Why the Senate Held a Rare Silent Vote Over the Debt Limit

Feb 13, 2014 5:26pm

When the Senate held a drama-filled procedural vote on raising the debt limit this week, there was one element missing from what should have been a typical roll call vote — the calling of the ayes and nays.

In nearly every roll call vote held on the Senate floor, the clerk reads who voted in the negative and in the affirmative before the final vote is called.

But on Wednesday, with the Senate engaged in arm twisting, senators switching votes, and the full faith and credit of the United States on the line, the Senate floor broke from normal procedure and went silent.  The clerk never publicly announced how each senator voted, leaving viewers watching on CSPAN and observers not in the room in the dark about just how close the debt limit vote was.

Adam Jentleson, a spokesman for Senate Majority Leader Harry Reid, explained in a statement today that Senate Republicans made the request for the votes not to be called in order to convince their colleagues to switch their votes to advance the bill.

“After the vote began, it was quickly clear that Republican leaders were struggling to deliver enough votes to clear the 60-vote hurdle upon which they had insisted instead of a simple majority, and a potentially catastrophic default suddenly seemed possible,” Jentleson said. “At Senate Republicans’ request, the clerk did not call the names during the vote to make it easier for Republican leaders to convince their members to switch their votes.”

At the request of Sen. Ted Cruz, R-Texas, the procedural vote required a 60 vote threshold be met, forcing some Republicans, like Senate Minority Leader Mitch McConnell, to take a politically risky vote that will certainly be used in campaign ads against them this year. Not announcing the votes on the Senate floor afforded McConnell and other Republican senators the opportunity to convince their colleagues to switch votes to ensure the 60 vote threshold was met.  But it also took away a real-time assessment for reporters and viewers of where the vote stood.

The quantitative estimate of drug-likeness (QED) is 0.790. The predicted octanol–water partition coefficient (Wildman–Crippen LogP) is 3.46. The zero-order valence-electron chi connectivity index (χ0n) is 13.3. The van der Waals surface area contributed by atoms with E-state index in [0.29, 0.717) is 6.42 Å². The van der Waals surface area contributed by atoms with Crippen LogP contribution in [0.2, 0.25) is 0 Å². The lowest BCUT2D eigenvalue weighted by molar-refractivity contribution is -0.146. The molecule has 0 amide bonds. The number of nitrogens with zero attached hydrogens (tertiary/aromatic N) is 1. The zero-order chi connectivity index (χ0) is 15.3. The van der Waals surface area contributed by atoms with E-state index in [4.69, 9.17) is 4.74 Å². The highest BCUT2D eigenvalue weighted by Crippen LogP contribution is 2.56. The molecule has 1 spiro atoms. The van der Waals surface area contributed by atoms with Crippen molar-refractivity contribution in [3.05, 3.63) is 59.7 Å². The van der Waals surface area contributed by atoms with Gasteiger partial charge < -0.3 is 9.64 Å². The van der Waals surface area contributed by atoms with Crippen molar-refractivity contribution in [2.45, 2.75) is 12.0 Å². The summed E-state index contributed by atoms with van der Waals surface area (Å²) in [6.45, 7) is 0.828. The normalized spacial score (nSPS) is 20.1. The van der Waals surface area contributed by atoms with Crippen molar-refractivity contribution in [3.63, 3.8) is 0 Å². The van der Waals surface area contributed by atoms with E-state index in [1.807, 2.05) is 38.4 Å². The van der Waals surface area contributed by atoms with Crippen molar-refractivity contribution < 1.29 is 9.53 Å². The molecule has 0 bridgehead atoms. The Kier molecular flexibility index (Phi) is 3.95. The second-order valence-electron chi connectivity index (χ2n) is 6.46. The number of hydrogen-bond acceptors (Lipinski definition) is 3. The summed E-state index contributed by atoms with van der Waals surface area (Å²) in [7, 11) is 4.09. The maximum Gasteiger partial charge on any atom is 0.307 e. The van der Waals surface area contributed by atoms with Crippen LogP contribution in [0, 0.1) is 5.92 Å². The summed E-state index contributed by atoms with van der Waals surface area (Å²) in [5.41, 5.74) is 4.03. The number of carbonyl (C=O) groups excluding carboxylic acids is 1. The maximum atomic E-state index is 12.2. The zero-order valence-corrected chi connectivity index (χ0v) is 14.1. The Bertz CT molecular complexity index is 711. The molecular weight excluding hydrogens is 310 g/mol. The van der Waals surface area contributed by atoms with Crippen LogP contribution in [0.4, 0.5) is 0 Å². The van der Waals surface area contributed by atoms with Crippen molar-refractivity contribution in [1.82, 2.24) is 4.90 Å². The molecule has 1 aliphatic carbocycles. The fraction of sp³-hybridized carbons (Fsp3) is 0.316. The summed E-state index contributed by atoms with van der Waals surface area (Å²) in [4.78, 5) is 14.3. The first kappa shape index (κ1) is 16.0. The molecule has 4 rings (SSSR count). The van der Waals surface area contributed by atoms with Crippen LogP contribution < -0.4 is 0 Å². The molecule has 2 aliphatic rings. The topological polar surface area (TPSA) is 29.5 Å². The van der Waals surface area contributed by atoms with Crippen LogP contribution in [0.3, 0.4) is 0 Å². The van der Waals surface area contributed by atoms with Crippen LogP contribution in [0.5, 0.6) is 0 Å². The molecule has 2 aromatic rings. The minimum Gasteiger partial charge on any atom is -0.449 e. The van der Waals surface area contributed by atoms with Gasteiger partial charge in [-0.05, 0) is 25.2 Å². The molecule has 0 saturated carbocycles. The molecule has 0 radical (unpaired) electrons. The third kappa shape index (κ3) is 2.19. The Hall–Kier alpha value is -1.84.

Jentleson said the Senate GOP’s request was “consistent with Senate rules.”

“Senator Reid believed that protecting the full faith and credit of the United States and avoiding a default that could have disastrous consequences for anyone with a bank account were the most important objectives. For this reason and as a courtesy to his Republican colleagues, he consented to Republicans’ request,” Jentleson said.

While it went largely unnoticed at the time, reporters later argued that the decision to withhold the reading of the votes abandoned transparency.

 

 

“The Radio-Television Correspondents Association believes that the press and public deserve an explanation of what appears to be a breach of decades of protocol when votes were not publicly announced in real time during Wednesday’s critical vote in the Senate on the debt limit. In the spirit of transparency, we have requested more information on who directed the Senate Clerk to not read the votes aloud, and why that decision was made,” said Frank Thorp V, chairman of the Radio-Television Correspondents Association Executive Committee.

 

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